Over the last year I have released three poker workbooks. These are first-of their kind workbooks that guide you through the hand reading/range building process and layout the kind of intense study that most players know they truly need.
That being said, I get an endless amount of emails that go something like this:
“I just bought your workbook. There is no answer key and I have zero idea if I am doing these exercises correctly.
What am I supposed to be getting from this?”
That seemed like the perfect kind of thing to write an article about. So here are a bunch of the major takeaways you should be getting from every exercise you complete…
PREFLOP RANGE WIDTH
Everything starts at the beginning, and hand reading is no different. Whether you are doing an exercise from section 1 (hand reading yourself) or section 2 (hand reading your opponents), the action begins preflop and you have to build a preflop range.
This means 3 things:
1. Building a raw range of hands and thinking about what the weakest hand in that range would be. If you aren’t sure how to do this, read this guide to hand reading preflop.
2. Grabbing the %-form of that range
3. Grabbing the combo-form of that range
The preflop range width is simply #2 from the above list. If a player open-raises 22+/AJ+/ATs/KJ+/QJ/65s+, that is 15.2% of hands.
Understanding how wide a player’s range is preflop is particularly helpful since it sets the stage for what kind of hand strengths are possible postflop. For instance, you do not need to worry that the player who just open-raised 15.2% of hands is flopping two pair when the flop comes A73.
Since hand reading begins preflop, it’s of crucial importance that you get stronger at setting a correct range preflop and really understanding what hands are vs are not included when a player takes a specific action or has a specific frequency. Remember, a nit is not opening wide enough to include 75s in their open-raising range from EP, and a LAG is not playing tight enough to assume they aren’t at least calling with KJs against your MP open.
A large takeaway from this book is to improve your technical skillset. This means understanding ranges from a frequency AND combo perspective. There are a couple reasons for this:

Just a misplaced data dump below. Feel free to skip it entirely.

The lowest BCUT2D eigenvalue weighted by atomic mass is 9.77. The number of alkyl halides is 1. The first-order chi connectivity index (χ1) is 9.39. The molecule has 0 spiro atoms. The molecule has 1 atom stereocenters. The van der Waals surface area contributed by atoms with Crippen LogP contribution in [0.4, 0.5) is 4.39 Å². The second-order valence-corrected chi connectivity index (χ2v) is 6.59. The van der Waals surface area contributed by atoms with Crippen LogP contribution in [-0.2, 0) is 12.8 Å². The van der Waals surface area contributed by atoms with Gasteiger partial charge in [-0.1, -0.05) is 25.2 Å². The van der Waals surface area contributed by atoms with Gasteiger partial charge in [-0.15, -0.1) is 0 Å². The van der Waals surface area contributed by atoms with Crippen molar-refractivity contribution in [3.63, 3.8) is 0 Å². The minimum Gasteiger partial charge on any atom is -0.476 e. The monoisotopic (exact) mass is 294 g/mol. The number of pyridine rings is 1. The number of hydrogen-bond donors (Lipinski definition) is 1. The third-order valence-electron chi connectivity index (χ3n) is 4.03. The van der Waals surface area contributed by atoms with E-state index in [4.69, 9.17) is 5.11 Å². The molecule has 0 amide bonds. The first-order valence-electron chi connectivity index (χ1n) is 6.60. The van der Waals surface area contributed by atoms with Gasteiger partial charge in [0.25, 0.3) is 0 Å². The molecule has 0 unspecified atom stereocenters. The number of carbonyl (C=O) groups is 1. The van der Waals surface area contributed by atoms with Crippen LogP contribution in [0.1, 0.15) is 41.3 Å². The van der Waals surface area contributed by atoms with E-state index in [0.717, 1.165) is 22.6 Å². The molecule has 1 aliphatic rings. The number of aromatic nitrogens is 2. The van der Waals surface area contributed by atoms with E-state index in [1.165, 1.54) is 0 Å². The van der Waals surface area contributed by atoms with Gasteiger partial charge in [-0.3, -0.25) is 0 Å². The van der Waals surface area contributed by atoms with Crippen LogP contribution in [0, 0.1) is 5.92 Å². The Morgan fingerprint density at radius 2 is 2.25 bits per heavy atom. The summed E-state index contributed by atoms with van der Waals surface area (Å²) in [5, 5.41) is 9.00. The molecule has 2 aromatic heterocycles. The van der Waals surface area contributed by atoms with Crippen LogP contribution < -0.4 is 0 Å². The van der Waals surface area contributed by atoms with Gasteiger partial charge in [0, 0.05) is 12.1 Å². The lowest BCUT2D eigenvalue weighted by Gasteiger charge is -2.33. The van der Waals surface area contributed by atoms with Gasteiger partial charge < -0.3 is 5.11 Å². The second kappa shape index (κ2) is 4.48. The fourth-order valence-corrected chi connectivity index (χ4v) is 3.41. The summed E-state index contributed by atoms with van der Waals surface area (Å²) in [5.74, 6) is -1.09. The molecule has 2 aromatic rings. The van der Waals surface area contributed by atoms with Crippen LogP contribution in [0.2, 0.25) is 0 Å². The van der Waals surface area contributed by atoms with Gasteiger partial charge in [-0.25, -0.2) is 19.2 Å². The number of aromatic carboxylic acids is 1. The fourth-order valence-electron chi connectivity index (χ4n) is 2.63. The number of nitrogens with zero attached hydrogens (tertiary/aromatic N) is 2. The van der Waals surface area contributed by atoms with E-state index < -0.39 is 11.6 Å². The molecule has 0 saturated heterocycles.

First, it’s vital that you understand how many combos of nuttish hands exist. If I tell you a player opened preflop with 22+/AJ+/KQ and they bet/3bet the flop on K82, do you know how many strong combos are available?
♦ There are 9 possible sets
♦ There are 12 possible AK combos
♦ There are 6 combos of AA
♦ There are 12 combos of KQ
For a whopping 39 combos of top pair+. And if they wouldn’t 3bet single pairs, that number of nuttish combos dries up rapidly…
But what if you had KTs in that same spot?
Now they can only have 29 combos of top pair+. This is something you start to intuit once you’ve worked through enough of these examples…
Secondly, it’s important to understand that you cannot add more nuttish combos. Take that same example from earlier, if you thought your opponent would actually bet/3bet about 70 combos of hands – there are no extra nuttish combos to add. You already maxed out the top pair+ combos, and now any extra combo you add into that range inherently has to get weaker and weaker.
Now, it could be QQ (weaker than top pair+), or it could be AJs with a backdoor flush draw, or it could be 55. There is nuance in which combos you actually add into the range. But just starting with “villain likely takes this line with 70 combos and only 39 are top pair+, means that 44% of their range is weaker than top pair.” This alone can help you see why over-folding can be to your detriment.
STRONG VS WEAK RANGE DENSITIES
While this isn’t a default question for each exercise in the workbooks, it’s something you should be pondering and exploring every step of the way. Of the range your opponent would actually play here, what density of it is strong vs weak?
Continuing with the example from earlier, let’s assume villain would bet/3bet the flop of K82 with top pair+ (I’m not saying this is a good play, rather just creating an example that we can go through together). That turns out to be 29 combos if we are holding KTs and we need to decide if we should hold or fold our top pair.
Well if villain would bet/3bet 70 combos, and only 29 combos are top pair+, it’s easy to see that 41 combos are worse than our KT. In fact, that means we are crushing their range 59% of the time and that folding would be awful.